Amid the faster-than-projected recovery following years of the global COVID-19 pandemic, the aviation industry continues to grapple with a multitude of challenges, with material and parts shortages emerging as particularly acute. The sector has navigated a turbulent course, experiencing shocks that have caused both demand and supply to fluctuate from one extreme to another. Yet, despite this volatility, the industry has consistently risen to the challenges more efficiently and swiftly than initial forecasts had anticipated.
While smaller businesses within the sector express optimism about the near future, they also highlight persistent challenges that are prevalent today and likely to endure into tomorrow— at the time when larger industry players are sounding alarm bells. The question arises: are these challenges genuinely causing acute issues, or is it a plea for decision-makers to further enhance the comfort of major businesses? To explore this, let’s delve into recent highlights and the latest insights.
Regardless of the aviation industry’s notable successes in recent years, evident shortages persist due to a complex interplay of factors. These shortages disrupt operations, drive up costs, and impact the passenger experience. Effectively addressing these issues requires a comprehensive understanding of the underlying causes and the exploration of potential solutions.
Root Causes of Material and Parts Shortages
The COVID-19 pandemic, with its sudden drop in air travel demand, had a profound impact on the aviation industry’s supply chain. Production disruptions, workforce reductions, and port congestion led to a build-up of inventory gaps. As demand rebounded faster than anticipated, the industry was caught off guard, unable to meet the surge in need for spare parts and critical materials.
Further exacerbating the situation is a global shortage of semiconductors, critical components in various aircraft systems. This scarcity, driven by increased demand from various industries, has led to protracted lead times and increased costs for aviation manufacturers.
The ongoing conflict in Ukraine has also had a ripple effect, disrupting the supply of raw materials such as nickel, palladium, and titanium, which are essential for aircraft manufacturing. Additionally, sanctions imposed on Russia have further hampered supply chains, affecting the availability of various components.
Yet, situation with both availability as well as prices of raw materials is getting significantly better. Nickel prices just reached two-and-a-half-year low at the end of November, demonstrating a substantial decline of 45% since the start of the year, attributed to ample supply from leading producers Indonesia and China.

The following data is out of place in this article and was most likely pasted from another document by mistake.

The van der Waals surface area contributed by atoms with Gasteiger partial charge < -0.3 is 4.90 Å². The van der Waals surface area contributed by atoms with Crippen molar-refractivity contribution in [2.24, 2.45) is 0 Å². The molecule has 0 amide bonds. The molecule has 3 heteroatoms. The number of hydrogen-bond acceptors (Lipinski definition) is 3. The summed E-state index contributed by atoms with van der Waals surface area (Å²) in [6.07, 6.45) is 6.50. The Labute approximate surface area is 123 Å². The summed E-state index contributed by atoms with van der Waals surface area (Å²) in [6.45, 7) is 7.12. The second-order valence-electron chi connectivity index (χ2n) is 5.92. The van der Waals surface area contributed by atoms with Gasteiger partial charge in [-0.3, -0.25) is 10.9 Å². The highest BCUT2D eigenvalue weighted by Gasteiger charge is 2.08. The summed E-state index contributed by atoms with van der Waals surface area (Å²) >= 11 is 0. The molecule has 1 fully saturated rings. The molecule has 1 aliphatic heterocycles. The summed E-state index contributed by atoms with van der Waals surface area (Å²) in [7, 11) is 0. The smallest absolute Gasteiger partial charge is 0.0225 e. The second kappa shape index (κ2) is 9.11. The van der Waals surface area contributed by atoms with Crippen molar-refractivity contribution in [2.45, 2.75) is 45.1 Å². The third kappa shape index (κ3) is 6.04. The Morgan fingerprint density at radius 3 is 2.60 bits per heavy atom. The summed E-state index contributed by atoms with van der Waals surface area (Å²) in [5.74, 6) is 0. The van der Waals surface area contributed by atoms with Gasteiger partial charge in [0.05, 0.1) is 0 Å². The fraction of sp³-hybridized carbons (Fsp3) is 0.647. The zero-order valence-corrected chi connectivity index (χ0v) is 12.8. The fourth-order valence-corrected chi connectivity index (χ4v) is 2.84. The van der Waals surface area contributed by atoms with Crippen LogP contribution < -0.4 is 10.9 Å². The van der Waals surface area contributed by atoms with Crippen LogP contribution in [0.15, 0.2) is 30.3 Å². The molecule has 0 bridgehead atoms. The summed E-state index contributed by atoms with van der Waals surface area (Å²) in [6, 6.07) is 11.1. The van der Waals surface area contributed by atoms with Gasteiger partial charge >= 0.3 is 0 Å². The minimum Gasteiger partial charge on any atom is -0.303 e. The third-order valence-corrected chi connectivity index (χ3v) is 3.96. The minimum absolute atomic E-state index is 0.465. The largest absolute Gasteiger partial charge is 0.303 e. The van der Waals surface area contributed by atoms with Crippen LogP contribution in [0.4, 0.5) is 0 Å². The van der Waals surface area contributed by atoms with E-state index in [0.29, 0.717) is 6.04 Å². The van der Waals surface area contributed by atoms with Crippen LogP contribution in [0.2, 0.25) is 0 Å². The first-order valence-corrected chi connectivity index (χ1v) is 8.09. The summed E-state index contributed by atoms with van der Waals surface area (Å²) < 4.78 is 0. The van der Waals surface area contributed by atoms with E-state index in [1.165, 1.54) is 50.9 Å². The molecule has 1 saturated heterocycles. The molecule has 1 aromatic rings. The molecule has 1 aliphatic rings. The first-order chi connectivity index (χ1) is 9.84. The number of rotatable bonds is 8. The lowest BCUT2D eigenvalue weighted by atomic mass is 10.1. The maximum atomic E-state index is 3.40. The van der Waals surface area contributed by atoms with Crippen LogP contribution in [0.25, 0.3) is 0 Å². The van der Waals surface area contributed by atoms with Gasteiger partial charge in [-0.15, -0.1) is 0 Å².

Just like nickel, titanium supply hasn’t got to the shortages as acute, as the industry expected. While aerospace manufacturers are looking forward to finding alternative sources to the competitively priced Russian-made titanium products, the stockpiles, created for years prior to the war are still helping to mitigate potential deficiencies.
Palladium, which is used to produce spark plugs in planes, as well as fuel cells, essential for a number of models of next-generation aircraft, has also become a concern this year, as supply and demand has seen extreme fluctuations for months. Yet, in this situation as well, as regarding nickel and titanium, main problems have been mitigated – but what is true about raw resources, can be completely another story when it comes to parts produced form such materials.
Impact of Shortages on Aviation Operations
Titanium alloys are essential components in both airplane engines and various parts of the airframe, including the aircraft fuselage. They are also used to manufacture flap tracks, springs, and various components of landing gears. Shortages of the latter have already disrupted operations for a few cargo airlines, as freighter operators recently faced unexpected AOG situations or prolonged maintenance episodes, particularly for some larger planes, including a couple of 747s. Concerning later aircraft models, as they have recently ceased production, the once robust supply of aftermarket parts is destined to diminish. This is another concern for the industry, yet manufacturers have already found some ways to address the issue.